- Many people reported increasing the perceived healthiness of their diet to increase immunity. A 33-year-old woman from Hubei Province said, “We’re eating healthier food with fewer snacks because we want to stay healthy. Plus, snacks are difficult to buy.” Interestingly, people who perceived that they had control over their health were more likely to claim to be increasing their consumption of healthy foods, while people who felt health is largely due to luck were more likely to report increasing the consumption of junk food, snacks and alcohol.
Veeck and Xie’s findings provide important takeaways for manufacturers and retailers during an epidemic.
- The types of goods that are in demand are largely predictable--pasta, canned and frozen foods, cleaning products and paper goods. Manufacturers should have plans in place to increase production and supply of these goods in emergencies.
- Retailers should rearrange their stores to allow people to quickly select the goods that are most in demand and then pay and leave quickly to decrease human contact.
- Retailers, both local and international, should be prepared to create and communicate the availability of flexible delivery systems that can accommodate dynamic local situations. The WMU study found that in many cases smaller, local entrepreneurs have been best able to accommodate household needs in China.
Veeck and Xie will be following up on their findings in future investigations, addressing key questions such as:
- How enduring are the market alternatives for ordering and delivering food that emerge during an emergency?
- Are consumers’ food provisioning and consumption preferences permanently changed?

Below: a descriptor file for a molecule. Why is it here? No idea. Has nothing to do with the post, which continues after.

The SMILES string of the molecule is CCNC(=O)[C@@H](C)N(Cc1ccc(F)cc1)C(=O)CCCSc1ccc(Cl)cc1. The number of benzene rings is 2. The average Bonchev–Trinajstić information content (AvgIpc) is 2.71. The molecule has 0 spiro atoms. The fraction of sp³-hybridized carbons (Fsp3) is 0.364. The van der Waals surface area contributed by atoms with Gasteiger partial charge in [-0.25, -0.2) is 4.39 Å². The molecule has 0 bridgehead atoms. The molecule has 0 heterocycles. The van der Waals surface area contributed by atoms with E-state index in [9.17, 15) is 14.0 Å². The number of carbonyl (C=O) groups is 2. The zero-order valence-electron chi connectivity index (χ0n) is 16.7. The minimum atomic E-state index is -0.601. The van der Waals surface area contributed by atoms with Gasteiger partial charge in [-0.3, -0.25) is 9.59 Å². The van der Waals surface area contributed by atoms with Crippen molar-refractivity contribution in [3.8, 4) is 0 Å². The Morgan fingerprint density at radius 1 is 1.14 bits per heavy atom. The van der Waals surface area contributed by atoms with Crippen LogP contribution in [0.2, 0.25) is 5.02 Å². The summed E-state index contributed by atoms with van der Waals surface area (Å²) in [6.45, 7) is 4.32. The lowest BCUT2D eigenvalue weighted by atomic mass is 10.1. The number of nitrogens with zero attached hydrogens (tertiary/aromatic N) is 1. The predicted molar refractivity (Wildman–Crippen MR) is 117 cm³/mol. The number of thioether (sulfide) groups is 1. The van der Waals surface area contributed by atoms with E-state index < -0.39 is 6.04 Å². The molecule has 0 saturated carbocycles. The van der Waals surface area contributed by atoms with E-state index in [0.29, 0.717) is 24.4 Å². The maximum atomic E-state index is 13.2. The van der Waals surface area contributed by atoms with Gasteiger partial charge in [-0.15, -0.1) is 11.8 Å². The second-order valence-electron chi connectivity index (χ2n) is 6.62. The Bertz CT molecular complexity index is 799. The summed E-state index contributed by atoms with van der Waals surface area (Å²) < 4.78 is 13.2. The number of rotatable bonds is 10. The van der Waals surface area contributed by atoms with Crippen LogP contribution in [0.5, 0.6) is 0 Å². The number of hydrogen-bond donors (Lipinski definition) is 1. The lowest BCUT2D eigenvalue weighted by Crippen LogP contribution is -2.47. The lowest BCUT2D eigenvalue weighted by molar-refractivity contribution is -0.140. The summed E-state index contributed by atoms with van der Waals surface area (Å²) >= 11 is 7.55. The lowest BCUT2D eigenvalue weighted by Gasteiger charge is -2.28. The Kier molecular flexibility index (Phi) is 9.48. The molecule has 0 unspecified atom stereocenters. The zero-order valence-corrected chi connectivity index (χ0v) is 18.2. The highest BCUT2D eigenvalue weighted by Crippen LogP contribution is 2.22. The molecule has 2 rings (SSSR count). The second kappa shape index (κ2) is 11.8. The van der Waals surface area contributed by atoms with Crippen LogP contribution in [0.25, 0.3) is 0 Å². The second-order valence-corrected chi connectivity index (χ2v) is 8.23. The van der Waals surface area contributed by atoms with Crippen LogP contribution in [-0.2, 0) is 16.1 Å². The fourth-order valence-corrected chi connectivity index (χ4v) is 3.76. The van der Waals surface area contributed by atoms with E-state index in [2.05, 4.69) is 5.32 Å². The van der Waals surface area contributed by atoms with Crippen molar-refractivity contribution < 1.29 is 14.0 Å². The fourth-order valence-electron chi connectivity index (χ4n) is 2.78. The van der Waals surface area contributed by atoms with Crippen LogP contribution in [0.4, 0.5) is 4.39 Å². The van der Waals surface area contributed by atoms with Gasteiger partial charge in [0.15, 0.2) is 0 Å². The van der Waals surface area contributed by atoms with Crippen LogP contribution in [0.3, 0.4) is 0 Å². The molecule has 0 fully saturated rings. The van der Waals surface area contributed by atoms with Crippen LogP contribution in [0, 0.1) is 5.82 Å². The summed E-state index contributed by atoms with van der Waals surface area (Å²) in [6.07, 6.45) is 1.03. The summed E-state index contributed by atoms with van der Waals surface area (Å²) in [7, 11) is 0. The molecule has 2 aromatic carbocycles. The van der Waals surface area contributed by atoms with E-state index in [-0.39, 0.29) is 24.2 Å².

- Does the food hoarding that emerges in an emergency continue when normalcy returns?
- What types of food consumption behavior increase individuals’ sense of control in an epidemic?
- How does food consumption behavior impact or interact with attitudes such as hopefulness, fear and despair?
“With widespread epidemics like this one, and others, there are severe health, economic and social consequences, so this research is highly applicable,” says Veeck. “Many experts believe that similar pandemics are inevitable in the future. Long-term, the results from the study have the potential to assist public policy officials and health authorities, as well as manufacturers, wholesalers and retailers in anticipating how consumers will react in epidemics, allowing improved preparation for subsequent events.”
For many, food is not only necessary for survival but also a source of comfort. Xie looks forward to exploring that dimension in future research. “This study may shed light on the psychological motivations for food consumption during an epidemic and what coping strategies best allow consumers to adapt to new conditions in a crisis. As the other countries face similar situations with COVID-19 spread, we hope our ongoing research will aid decision makers in understanding and addressing critical needs.”